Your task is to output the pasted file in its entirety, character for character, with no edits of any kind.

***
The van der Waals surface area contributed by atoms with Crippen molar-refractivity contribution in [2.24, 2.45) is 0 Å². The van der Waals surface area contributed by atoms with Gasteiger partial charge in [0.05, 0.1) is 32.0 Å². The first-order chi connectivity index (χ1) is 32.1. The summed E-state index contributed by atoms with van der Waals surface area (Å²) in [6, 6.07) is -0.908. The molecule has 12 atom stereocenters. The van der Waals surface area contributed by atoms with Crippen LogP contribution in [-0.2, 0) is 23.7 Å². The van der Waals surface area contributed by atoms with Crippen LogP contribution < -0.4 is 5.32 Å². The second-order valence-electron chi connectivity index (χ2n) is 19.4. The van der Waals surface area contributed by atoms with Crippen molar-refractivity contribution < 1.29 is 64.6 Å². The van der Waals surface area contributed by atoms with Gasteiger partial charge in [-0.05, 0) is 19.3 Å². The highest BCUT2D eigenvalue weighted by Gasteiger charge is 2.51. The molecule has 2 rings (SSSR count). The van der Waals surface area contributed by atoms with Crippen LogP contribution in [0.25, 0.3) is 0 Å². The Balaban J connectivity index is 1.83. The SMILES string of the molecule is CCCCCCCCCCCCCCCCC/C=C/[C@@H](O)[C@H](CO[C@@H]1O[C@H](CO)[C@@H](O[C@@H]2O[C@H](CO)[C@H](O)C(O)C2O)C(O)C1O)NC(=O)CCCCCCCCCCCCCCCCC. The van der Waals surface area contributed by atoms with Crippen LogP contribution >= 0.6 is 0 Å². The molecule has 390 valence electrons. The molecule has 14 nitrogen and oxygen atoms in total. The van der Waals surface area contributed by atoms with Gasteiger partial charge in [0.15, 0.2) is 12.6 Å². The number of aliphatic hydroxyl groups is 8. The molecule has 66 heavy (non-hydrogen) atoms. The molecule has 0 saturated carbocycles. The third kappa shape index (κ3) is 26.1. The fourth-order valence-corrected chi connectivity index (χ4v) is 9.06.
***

The van der Waals surface area contributed by atoms with Crippen molar-refractivity contribution in [2.24, 2.45) is 0 Å². The van der Waals surface area contributed by atoms with Gasteiger partial charge in [0.05, 0.1) is 32.0 Å². The first-order chi connectivity index (χ1) is 32.1. The summed E-state index contributed by atoms with van der Waals surface area (Å²) in [6, 6.07) is -0.908. The molecule has 12 atom stereocenters. The van der Waals surface area contributed by atoms with Crippen LogP contribution in [-0.2, 0) is 23.7 Å². The van der Waals surface area contributed by atoms with Crippen LogP contribution < -0.4 is 5.32 Å². The second-order valence-electron chi connectivity index (χ2n) is 19.4. The van der Waals surface area contributed by atoms with Crippen molar-refractivity contribution < 1.29 is 64.6 Å². The van der Waals surface area contributed by atoms with Gasteiger partial charge in [-0.05, 0) is 19.3 Å². The highest BCUT2D eigenvalue weighted by Gasteiger charge is 2.51. The molecule has 2 rings (SSSR count). The van der Waals surface area contributed by atoms with Crippen LogP contribution in [0.25, 0.3) is 0 Å². The Balaban J connectivity index is 1.83. The SMILES string of the molecule is CCCCCCCCCCCCCCCCC/C=C/[C@@H](O)[C@H](CO[C@@H]1O[C@H](CO)[C@@H](O[C@@H]2O[C@H](CO)[C@H](O)C(O)C2O)C(O)C1O)NC(=O)CCCCCCCCCCCCCCCCC. The van der Waals surface area contributed by atoms with Crippen LogP contribution >= 0.6 is 0 Å². The molecule has 390 valence electrons. The molecule has 14 nitrogen and oxygen atoms in total. The van der Waals surface area contributed by atoms with Gasteiger partial charge in [0.15, 0.2) is 12.6 Å². The number of aliphatic hydroxyl groups is 8. The molecule has 66 heavy (non-hydrogen) atoms. The molecule has 0 saturated carbocycles. The third kappa shape index (κ3) is 26.1. The fourth-order valence-corrected chi connectivity index (χ4v) is 9.06.